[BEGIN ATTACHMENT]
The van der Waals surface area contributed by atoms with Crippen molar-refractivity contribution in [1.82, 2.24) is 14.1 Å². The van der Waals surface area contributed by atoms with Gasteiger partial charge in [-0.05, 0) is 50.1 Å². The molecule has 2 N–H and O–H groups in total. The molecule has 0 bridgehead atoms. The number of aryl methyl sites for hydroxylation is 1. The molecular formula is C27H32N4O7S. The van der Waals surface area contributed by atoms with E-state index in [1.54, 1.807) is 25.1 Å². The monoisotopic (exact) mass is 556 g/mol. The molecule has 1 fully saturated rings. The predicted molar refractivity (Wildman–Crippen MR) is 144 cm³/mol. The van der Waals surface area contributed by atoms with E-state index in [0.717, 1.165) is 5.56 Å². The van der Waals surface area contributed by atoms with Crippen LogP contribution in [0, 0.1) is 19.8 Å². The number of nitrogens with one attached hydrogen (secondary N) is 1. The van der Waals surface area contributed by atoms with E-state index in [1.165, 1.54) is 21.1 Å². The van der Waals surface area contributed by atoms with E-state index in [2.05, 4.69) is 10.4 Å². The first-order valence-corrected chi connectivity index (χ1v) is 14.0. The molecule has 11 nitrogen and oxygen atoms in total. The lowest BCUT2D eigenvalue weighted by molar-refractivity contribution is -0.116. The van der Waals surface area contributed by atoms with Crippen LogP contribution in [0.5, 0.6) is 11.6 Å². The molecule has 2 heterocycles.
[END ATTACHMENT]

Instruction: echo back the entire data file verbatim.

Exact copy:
The van der Waals surface area contributed by atoms with Crippen molar-refractivity contribution in [1.82, 2.24) is 14.1 Å². The van der Waals surface area contributed by atoms with Gasteiger partial charge in [-0.05, 0) is 50.1 Å². The molecule has 2 N–H and O–H groups in total. The molecule has 0 bridgehead atoms. The number of aryl methyl sites for hydroxylation is 1. The molecular formula is C27H32N4O7S. The van der Waals surface area contributed by atoms with E-state index in [1.54, 1.807) is 25.1 Å². The monoisotopic (exact) mass is 556 g/mol. The molecule has 1 fully saturated rings. The predicted molar refractivity (Wildman–Crippen MR) is 144 cm³/mol. The van der Waals surface area contributed by atoms with E-state index in [0.717, 1.165) is 5.56 Å². The van der Waals surface area contributed by atoms with Crippen LogP contribution in [0, 0.1) is 19.8 Å². The number of nitrogens with one attached hydrogen (secondary N) is 1. The van der Waals surface area contributed by atoms with E-state index in [1.165, 1.54) is 21.1 Å². The van der Waals surface area contributed by atoms with E-state index in [2.05, 4.69) is 10.4 Å². The first-order valence-corrected chi connectivity index (χ1v) is 14.0. The molecule has 11 nitrogen and oxygen atoms in total. The lowest BCUT2D eigenvalue weighted by molar-refractivity contribution is -0.116. The van der Waals surface area contributed by atoms with Crippen LogP contribution in [0.5, 0.6) is 11.6 Å². The molecule has 2 heterocycles.